New Zealand Yearbook of International Law
Last Updated: 10 August 2015
INTERNATIONAL HUMANITARIAN LAW AND INTERNATIONAL CRIMINAL LAW
The major event in 2010 in the area of international criminal law was the
successful outcome of the First Review Conference of the
Court.1 Within New Zealand, however, it was an uneventful year, with little or
no progress being made on
routine treaty actions. For example, what can only be
described as glacial progress was made in respect of the Red Crystal Emblem.
Having signed the Emblem Protocol back in 2006, domestic legislation in the form
of the Geneva Conventions (Third Protocol-Red Crystal
Emblem) Amendment Bill
2010 was finally introduced into Parliament on 24 August 2010. The Bill amends
the Geneva Conventions Act
1958 and introduces the new Red Crystal Emblem as a
protected emblem in New Zealand. The Bill also increases the maximum penalty
a breach of the Act from $1,000 to $10,000. The legislation must be passed prior
to ratification, but other than the tabling
in Parliament, no further action has
been taken. No progress at all has been made on the other relatively
treaty action – the Protocols to the Convention
for the Protection of Cultural Property in the Event of Armed Conflict,2
in last year’s Review.3
II. Cluster Munitions Convention
The Cluster Munitions Convention entered into force on 1 August 2010, with
New Zealand being among the original States Parties.4
New Zealand attended the
First Meeting of the States Parties held in Vientiane, Laos from 9-12 November
2010, in the course of which
it acted as Friend of the Chair for National
Implementation Measures. New Zealand looks set to continue this leadership role
of promoting the implementation of the treaty at a national
III. Optional Protocol to the Convention on the Safety of United Nations and Associated Personnel 1994
The Optional Protocol to the Convention on the Safety of United Nations and
Associated Personnel entered into force on 19 August
2010, having received the
requisite 22 ratifications.5
The 1994 Convention and its Optional Protocol have been particularly important for New Zealand in light of its extensive involvement in peace operations. In fact, New Zealand took a lead role in bringing about the original treaty, the aim of which was to create a regime for the prosecution and extradition of persons accused of attacking United Nations (UN) personnel. Thus, the treaty protects UN personnel, peacekeepers and so- called “associated personnel”, meaning persons engaged or deployed as members of the military, police or civilian components of a UN operation. It also includes other officials or UN experts on mission, as well as persons assigned to assist. Under the 1994 treaty, each State Party was to criminalise attacks on such personnel under its domestic law and to prosecute offenders, or extradite them for prosecution elsewhere. The treaty entered into force in 1999 and New Zealand implemented it in its domestic law through an amendment of the Crimes (International Protected Persons, United Nations and Associated Personnel, and Hostages) Act 1980.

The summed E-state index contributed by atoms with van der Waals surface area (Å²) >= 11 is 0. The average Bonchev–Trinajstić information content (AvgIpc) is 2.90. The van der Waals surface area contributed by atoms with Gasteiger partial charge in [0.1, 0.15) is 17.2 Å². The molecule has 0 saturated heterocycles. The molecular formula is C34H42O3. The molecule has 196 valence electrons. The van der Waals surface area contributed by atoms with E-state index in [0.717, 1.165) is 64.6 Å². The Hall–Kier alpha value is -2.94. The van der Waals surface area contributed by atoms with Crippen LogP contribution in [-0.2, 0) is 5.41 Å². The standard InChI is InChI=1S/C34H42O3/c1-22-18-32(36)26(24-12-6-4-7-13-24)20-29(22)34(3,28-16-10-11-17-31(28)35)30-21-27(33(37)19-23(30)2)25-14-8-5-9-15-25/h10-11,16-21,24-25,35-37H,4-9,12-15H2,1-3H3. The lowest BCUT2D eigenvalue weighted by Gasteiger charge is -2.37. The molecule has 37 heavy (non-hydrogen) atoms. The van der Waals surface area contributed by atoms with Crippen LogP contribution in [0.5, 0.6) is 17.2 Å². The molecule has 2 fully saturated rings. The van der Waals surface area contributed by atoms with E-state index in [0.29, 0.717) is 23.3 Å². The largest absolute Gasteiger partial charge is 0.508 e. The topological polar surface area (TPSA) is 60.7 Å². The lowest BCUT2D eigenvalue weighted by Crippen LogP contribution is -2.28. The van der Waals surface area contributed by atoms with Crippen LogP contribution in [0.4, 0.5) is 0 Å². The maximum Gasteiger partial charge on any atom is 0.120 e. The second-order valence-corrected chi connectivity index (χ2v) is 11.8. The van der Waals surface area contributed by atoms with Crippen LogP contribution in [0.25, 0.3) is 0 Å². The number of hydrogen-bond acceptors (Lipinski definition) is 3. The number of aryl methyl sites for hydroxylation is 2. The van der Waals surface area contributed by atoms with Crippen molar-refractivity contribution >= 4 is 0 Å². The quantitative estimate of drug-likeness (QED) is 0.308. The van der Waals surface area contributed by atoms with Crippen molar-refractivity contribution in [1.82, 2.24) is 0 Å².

Even at the time of adoption, the scope of protection under the Treaty was
relatively narrow. Thus, New Zealand worked towards a
Protocol to extend the
category of those protected under the original treaty, to include humanitarian,
development and other non-peacekeeping
operations. Agreement on that expansion
was reached in 2005 and New Zealand signed the Protocol the following year. Some
were necessary to the domestic legislation prior to
ratification and this had been delayed for several years. However, in June 2010,
the amendment was enacted (simply by broadening the definition of “UN
operation” in s 2(1) of the existing Act). Ratification of the Treaty is
expected in the near future, but had not been effected by the end 2010.
IV. International Non-Aggression and Lawful Use of Force Bill
Last year’s Review discussed the attempt by Kennedy Graham of the Green Party to enact his Private Members’ Bill, the International Non-Aggression and Lawful Use of Force Bill.6 If enacted, it would have created a crime of aggression in New Zealand domestic law, and established a Special Prosecutor to prosecute such a crime. It would also have required the government to table the advice of the Attorney-General on any proposed military intervention at least seven days in advance of any such action.
As pointed out in the Explanatory Memorandum and in Parliament, one of Graham’s aims in promoting the Bill had been to support international initiatives to develop a crime of aggression. Somewhat ironically, while efforts on the domestic front failed, there was a significant advance internationally. In July 2010, at the First Review Conference of the States Parties of the Rome Statute of the International Criminal Court, agreement was reached on both the definition of a crime of aggression and the conditions under which the Court could exercise jurisdiction over it.7 This was a culmination of more than 60 years efforts to criminalise aggression. That being said, in practical terms, the success is modest: the agreement will not take effect until the earliest in 2017, and only then with a further vote in favour of the agreement by a two-thirds majority of the Assembly of States Parties. Further, unlike other amendments, it will only enter into force with the ratifications of 30 states.8 Thus, it is still some time away before the amendment takes effect.